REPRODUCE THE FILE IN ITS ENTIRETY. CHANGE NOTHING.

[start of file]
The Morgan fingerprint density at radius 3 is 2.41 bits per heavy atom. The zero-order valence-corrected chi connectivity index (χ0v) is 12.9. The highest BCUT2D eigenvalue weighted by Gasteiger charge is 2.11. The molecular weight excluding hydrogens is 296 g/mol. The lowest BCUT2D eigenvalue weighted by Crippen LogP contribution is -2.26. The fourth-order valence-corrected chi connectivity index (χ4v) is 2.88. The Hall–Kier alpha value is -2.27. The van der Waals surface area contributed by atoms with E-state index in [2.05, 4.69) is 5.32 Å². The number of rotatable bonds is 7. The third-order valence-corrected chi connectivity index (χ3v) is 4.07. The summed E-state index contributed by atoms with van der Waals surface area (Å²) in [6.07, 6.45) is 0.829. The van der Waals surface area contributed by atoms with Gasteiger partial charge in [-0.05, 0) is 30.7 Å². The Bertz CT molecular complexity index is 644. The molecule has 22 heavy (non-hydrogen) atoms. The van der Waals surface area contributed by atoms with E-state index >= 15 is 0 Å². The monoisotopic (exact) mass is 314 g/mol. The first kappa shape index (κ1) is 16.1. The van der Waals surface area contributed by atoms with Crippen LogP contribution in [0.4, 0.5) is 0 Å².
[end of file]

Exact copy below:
The Morgan fingerprint density at radius 3 is 2.41 bits per heavy atom. The zero-order valence-corrected chi connectivity index (χ0v) is 12.9. The highest BCUT2D eigenvalue weighted by Gasteiger charge is 2.11. The molecular weight excluding hydrogens is 296 g/mol. The lowest BCUT2D eigenvalue weighted by Crippen LogP contribution is -2.26. The fourth-order valence-corrected chi connectivity index (χ4v) is 2.88. The Hall–Kier alpha value is -2.27. The van der Waals surface area contributed by atoms with E-state index in [2.05, 4.69) is 5.32 Å². The number of rotatable bonds is 7. The third-order valence-corrected chi connectivity index (χ3v) is 4.07. The summed E-state index contributed by atoms with van der Waals surface area (Å²) in [6.07, 6.45) is 0.829. The van der Waals surface area contributed by atoms with Gasteiger partial charge in [-0.05, 0) is 30.7 Å². The Bertz CT molecular complexity index is 644. The molecule has 22 heavy (non-hydrogen) atoms. The van der Waals surface area contributed by atoms with E-state index >= 15 is 0 Å². The monoisotopic (exact) mass is 314 g/mol. The first kappa shape index (κ1) is 16.1. The van der Waals surface area contributed by atoms with Crippen LogP contribution in [0.4, 0.5) is 0 Å².